Expected outcomes of this conference include:  the dissemination of information regarding culturally acceptable cancer prevention and control interventions that are likely to reduce cancer incidence and mortality among Native peoples; publication of selected papers and presentations with recommendations for future cancer prevention and control projects and activities which will serve as reference material for Native health planners; and expansion of positive collaborative relationships between research organizations and Native communities.  The conference plans to provide travel scholarships for Native students and early stage investigators to further these goals.

AUDIENCE

The intended audience for this conference includes community members and leaders, cancer survivors/thrivers, advocates, researchers, health care providers, policy makers, and others working with Native populations.  Approximately 300 participants are expected to attend this conference.

COURSE LEARNING OBJECTIVES

  • Focus on community wellness for chronic disease prevention
  • Explore the continuum of care from prevention through treatment and quality of life care
  • Identify the current standards for screening for breast, colon, lung, cervical, and prostate cancer and any modifications that may be recommended in American Indian and Alaska Native communities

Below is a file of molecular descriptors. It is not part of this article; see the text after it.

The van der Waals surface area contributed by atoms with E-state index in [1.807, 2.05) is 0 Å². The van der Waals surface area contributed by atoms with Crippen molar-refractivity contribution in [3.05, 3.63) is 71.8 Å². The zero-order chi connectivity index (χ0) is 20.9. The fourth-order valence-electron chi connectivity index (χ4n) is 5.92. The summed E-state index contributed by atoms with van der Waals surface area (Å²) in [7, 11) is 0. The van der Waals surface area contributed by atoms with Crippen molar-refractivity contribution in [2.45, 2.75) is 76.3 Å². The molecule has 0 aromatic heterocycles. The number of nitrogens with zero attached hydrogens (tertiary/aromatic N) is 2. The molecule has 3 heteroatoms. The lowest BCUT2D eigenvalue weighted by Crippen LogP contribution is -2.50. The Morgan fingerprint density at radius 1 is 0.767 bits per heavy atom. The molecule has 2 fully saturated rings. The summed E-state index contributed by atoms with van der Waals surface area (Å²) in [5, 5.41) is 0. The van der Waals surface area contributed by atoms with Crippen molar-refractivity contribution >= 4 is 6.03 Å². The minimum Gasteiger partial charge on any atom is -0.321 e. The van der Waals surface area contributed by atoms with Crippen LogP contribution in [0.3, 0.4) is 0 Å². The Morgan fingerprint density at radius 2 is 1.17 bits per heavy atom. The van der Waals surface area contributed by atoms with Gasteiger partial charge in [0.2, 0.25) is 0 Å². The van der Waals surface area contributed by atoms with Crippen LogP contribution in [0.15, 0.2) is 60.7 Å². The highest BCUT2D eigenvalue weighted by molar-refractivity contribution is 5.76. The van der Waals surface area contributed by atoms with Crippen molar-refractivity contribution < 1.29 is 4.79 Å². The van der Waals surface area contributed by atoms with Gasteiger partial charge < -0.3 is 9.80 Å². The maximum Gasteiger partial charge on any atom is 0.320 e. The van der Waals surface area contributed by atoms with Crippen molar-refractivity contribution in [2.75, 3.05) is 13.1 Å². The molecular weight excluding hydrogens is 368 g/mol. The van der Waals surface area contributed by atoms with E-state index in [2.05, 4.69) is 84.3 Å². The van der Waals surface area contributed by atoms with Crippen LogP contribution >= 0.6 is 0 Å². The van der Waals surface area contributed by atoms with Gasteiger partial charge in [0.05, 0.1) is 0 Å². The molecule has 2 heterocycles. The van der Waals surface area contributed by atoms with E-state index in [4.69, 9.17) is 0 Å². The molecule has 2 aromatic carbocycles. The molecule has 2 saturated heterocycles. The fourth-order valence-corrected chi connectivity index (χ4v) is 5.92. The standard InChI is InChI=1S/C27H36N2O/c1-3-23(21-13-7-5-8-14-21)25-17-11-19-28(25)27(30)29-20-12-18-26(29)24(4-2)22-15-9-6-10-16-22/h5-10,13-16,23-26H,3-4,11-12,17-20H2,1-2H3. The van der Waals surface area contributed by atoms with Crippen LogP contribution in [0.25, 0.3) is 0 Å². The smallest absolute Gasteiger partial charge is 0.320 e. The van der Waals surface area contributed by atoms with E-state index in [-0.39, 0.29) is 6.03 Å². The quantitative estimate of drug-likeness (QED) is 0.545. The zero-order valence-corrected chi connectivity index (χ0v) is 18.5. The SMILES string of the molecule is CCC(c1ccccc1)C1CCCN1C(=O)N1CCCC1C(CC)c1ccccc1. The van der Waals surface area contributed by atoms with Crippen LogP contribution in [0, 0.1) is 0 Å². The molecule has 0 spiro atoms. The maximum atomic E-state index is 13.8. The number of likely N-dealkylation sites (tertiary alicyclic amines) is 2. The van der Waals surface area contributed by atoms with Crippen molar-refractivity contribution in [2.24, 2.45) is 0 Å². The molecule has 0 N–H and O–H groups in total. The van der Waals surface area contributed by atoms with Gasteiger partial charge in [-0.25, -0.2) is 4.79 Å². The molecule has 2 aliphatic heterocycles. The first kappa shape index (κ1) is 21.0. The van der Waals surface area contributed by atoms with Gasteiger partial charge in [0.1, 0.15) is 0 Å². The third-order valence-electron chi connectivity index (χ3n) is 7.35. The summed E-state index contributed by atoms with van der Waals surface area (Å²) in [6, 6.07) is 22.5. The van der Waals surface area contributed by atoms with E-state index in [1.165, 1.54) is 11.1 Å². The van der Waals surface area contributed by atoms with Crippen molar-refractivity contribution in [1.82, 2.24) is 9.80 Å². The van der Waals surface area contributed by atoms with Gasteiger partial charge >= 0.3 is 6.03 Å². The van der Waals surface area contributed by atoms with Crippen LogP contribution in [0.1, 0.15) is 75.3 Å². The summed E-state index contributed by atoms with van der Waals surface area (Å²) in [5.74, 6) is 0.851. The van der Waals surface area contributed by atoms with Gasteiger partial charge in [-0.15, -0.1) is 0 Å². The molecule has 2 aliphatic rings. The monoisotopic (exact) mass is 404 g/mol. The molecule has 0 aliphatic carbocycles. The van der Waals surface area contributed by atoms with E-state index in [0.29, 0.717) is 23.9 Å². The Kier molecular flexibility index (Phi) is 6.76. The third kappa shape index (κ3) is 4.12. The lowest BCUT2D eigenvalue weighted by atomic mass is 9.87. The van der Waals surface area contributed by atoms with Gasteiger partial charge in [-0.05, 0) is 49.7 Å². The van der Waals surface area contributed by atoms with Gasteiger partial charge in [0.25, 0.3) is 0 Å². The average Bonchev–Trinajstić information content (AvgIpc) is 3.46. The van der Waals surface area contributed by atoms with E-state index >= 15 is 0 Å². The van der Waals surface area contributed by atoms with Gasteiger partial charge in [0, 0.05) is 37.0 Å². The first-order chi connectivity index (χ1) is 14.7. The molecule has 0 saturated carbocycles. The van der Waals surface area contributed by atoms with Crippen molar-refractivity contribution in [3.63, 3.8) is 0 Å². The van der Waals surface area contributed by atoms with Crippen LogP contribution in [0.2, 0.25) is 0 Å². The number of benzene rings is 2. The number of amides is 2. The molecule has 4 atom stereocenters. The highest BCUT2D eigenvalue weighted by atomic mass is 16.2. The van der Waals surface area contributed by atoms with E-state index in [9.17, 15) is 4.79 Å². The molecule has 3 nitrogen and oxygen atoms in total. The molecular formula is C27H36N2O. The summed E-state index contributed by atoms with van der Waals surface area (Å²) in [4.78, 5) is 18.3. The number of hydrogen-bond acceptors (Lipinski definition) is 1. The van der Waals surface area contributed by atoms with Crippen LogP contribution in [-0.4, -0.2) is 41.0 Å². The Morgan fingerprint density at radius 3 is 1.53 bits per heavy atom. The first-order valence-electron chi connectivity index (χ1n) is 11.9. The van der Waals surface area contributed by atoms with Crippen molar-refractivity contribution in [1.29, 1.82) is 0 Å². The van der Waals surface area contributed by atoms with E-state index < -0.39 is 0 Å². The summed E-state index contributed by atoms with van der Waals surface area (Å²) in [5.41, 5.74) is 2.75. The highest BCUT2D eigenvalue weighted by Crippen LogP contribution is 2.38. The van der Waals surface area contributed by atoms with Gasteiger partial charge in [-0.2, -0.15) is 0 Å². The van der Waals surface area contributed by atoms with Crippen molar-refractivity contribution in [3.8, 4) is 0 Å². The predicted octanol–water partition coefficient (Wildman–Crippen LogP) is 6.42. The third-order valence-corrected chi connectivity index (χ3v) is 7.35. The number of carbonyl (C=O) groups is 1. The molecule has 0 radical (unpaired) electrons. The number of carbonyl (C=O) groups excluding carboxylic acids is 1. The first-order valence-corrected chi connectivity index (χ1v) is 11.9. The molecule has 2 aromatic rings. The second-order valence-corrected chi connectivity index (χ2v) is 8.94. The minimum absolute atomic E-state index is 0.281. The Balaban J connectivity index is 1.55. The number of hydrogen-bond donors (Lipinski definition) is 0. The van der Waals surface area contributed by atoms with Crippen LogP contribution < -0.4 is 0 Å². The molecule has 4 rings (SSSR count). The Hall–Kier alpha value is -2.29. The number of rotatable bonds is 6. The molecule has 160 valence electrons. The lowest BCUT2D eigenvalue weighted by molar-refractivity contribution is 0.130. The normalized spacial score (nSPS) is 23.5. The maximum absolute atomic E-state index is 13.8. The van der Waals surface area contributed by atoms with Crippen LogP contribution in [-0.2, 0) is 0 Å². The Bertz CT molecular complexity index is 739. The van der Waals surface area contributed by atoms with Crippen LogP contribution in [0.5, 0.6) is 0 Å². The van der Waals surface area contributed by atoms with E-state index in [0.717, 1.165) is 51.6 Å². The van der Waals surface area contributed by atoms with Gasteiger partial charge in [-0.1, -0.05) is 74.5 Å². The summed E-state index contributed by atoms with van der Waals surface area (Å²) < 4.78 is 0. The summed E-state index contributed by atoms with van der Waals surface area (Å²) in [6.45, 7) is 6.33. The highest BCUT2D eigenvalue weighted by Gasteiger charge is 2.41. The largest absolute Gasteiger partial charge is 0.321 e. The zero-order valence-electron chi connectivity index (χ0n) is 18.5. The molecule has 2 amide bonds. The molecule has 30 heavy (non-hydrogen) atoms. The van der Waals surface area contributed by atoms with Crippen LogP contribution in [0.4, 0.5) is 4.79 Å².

• Recognize the unique needs of AI/AN survivors
  • Identify the essential elements for provision and palliative care with multidisciplinary team approach
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Upcoming Events

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Healthy People 2020 is hosting a webinar, Optimizing Birth Outcomes Through Preconception and Interception Health, Wednesday, October 25, 2017, 12:30 - 2 p.m. EDT.  "Participants will learn how Florida's Magnolia Project is improving the health and well-being of women by empowering communities to address medical, behavioral, cultural, and social service needs."  LEARN MORE

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·         Meet the food needs of low-income individuals through food distribution, community outreach to assist in participation in Federally assisted nutrition programs, or improving access to food as part of a comprehensive service;

·         Increase the self-reliance of communities in providing for the food needs of the communities;

·         Promote comprehensive responses to local food access, farm, and nutrition issues; and

·         Meet specific state, local or neighborhood food and agricultural needs including needs relating to: Equipment necessary for the efficient operation of a project; Planning for long-term solutions; or The creation of innovative marketing activities that mutually benefit agricultural producers and low-income consumers.

Eligible applicants include public food program service providers, tribal organizations, or private nonprofit entities, including gleaners.

A webinar will be held on Monday October 16, 2017 at 2:00 p.m. Eastern Time for potential applicants. The Adobe Connect link is: http://nifa-connect.nifa.usda.gov/cfp2018/.

Full details can be found at: https://www.grants.gov/web/grants/view-opportunity.html?oppId=297333